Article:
Heyman reports that the deal will pay Piscotty $33.5 million, while FOX Sports’ Ken Rosenthal adds that the contract will run for six years with an option. Before the new agreement, Piscotty was eligible for arbitration in 2019 and free agency after the 2021 season. Now, the Cardinals buy out all of his arbitration years along with at least two free agency years.
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While the Molina deal was about keeping a franchise icon in town for (presumably) the rest of his career, the Piscotty extension will secure a young player’s services at an affordable rate for the foreseeable future. St. Louis did something similar with Opening Night starter Carlos Martinez in February, inking him to a five-year pact with a pair of options that could keep the talented right-hander with the club through 2023.
As with Martinez, the Cards are betting that Piscotty is the real deal after seeing impressive results in a small sample size. In Piscotty’s case, the right fielder has only played about one-and-a-third big league seasons. But in that relatively brief span, he’s produced at the plate. Piscotty got off to a fast start after making his debut in 2015, posting a .305/.359/.494 slash line with seven home runs and 39 RBI in 63 games.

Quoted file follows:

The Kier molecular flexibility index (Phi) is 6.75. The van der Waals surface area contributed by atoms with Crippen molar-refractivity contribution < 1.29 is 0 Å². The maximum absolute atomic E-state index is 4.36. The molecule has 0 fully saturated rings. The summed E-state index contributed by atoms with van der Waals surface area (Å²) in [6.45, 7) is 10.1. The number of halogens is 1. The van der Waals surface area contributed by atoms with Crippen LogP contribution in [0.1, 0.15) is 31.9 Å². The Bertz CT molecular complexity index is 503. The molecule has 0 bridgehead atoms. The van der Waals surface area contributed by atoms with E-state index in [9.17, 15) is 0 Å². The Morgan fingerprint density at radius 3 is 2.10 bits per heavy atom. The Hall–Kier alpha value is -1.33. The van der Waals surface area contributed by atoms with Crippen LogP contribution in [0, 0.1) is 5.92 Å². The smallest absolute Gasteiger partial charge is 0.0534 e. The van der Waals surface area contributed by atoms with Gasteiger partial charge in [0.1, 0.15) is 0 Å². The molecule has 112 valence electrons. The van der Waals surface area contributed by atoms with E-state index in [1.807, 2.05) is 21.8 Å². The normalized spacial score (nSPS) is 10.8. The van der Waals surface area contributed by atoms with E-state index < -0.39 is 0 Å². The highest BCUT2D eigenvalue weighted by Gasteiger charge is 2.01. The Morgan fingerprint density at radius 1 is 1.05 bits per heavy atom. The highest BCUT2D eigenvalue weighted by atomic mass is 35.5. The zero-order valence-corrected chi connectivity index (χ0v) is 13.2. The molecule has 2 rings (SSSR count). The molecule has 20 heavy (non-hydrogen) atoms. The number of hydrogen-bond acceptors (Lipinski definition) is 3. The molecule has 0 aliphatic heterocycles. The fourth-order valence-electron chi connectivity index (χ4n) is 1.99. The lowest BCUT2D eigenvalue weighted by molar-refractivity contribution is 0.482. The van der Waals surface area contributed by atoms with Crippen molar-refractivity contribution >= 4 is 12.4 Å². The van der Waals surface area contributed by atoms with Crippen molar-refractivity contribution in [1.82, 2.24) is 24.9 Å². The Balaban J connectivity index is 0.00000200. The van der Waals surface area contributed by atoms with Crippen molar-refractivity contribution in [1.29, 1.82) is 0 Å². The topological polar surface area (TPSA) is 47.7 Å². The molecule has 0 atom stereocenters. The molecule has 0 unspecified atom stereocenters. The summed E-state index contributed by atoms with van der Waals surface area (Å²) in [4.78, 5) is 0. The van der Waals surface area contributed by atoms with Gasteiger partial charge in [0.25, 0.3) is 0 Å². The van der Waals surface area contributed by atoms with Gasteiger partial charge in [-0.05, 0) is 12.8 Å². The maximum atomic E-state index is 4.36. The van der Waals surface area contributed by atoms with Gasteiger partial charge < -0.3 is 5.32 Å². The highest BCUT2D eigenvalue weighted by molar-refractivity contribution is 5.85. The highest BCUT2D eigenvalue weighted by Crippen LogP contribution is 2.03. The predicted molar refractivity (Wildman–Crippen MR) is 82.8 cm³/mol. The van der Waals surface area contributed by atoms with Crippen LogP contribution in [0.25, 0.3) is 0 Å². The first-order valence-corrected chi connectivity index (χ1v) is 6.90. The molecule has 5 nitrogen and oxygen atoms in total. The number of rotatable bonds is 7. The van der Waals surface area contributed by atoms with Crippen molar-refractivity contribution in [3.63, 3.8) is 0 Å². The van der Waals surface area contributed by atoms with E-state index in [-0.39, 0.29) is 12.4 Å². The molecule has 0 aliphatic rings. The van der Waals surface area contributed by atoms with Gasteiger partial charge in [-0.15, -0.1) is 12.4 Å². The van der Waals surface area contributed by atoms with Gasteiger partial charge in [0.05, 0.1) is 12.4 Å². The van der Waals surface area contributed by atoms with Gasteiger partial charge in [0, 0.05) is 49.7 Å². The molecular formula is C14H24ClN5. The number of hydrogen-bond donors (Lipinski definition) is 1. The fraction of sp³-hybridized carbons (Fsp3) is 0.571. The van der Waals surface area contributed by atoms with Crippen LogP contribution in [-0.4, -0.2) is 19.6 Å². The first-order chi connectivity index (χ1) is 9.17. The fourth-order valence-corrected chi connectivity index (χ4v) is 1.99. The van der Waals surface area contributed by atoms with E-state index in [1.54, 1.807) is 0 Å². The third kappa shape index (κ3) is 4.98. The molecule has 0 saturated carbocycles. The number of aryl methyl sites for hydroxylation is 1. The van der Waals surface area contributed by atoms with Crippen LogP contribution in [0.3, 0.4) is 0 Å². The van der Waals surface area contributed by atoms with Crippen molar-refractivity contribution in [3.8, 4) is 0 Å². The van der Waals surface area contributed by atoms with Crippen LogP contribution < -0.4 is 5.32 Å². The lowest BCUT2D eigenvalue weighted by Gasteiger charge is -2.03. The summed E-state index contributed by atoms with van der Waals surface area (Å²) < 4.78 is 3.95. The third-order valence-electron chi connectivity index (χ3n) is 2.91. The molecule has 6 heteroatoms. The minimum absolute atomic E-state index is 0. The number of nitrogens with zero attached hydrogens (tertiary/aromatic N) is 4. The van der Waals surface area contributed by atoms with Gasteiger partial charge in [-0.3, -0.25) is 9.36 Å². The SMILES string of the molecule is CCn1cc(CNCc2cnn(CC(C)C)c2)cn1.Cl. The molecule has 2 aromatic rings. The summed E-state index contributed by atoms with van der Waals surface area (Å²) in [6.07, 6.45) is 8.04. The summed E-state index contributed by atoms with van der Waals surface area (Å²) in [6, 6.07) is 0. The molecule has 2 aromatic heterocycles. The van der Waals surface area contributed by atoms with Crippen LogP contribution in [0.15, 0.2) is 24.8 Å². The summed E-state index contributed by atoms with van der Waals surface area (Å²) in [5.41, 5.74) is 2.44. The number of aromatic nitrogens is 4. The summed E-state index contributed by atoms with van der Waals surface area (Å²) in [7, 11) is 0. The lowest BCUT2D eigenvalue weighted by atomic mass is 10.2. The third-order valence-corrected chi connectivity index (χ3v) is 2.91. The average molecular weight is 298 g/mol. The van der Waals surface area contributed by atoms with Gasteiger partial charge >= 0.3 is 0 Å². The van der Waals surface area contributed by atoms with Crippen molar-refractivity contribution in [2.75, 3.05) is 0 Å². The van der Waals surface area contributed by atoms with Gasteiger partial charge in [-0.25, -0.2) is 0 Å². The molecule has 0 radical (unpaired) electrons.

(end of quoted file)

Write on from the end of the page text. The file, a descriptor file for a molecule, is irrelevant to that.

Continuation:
Last year, in his first full campaign, Piscotty slashed .273/.343/.457 with 22 homers and 85 RBI over 153 contests. He didn’t quite maintain the pace he set in the previous season (a .372 BABIP in 2015 made that unlikely), but it was certainly a strong showing from a young player.
After a rough spring, Piscotty got off to a solid start in last night’s 2017 regular season kick-off against the reigning champion Cubs. He went 1-for-3 with two walks and a run scored, although he did strike out twice. Those strikeouts are something the Cardinals will want Piscotty to trim down a bit in the future. He owns a 21 percent K-rate at the major league level. He could also afford to draw a few more walks to bump up his 8 percent BB-rate.
One of the biggest differences in Piscotty between 2015 and 2016 is that he pulled the ball a lot more last season. According to Fangraphs, his pull percentage went from 34.6 percent to 42.3 percent, while his opposite field percentage dipped from 34.1 percent to 25.9 percent. Though last year’s performance was nothing to sneeze at, perhaps trying to go the opposite way again would help Piscotty maximize his abilities more.
Piscotty’s defense in right field has been respectable (3.8 UZR/150 and 4 DRS), but he has some experience at the other two outfield spots, as well as a handful of games at first base. This versatility could help the Cardinals depending on how the team changes over the next several years.
The Cards want to return to the postseason in 2017, and they expect Stephen Piscotty to be a significant part of that plan. With this extension, they’re betting he’ll be a key player on many successful Cardinals teams to come.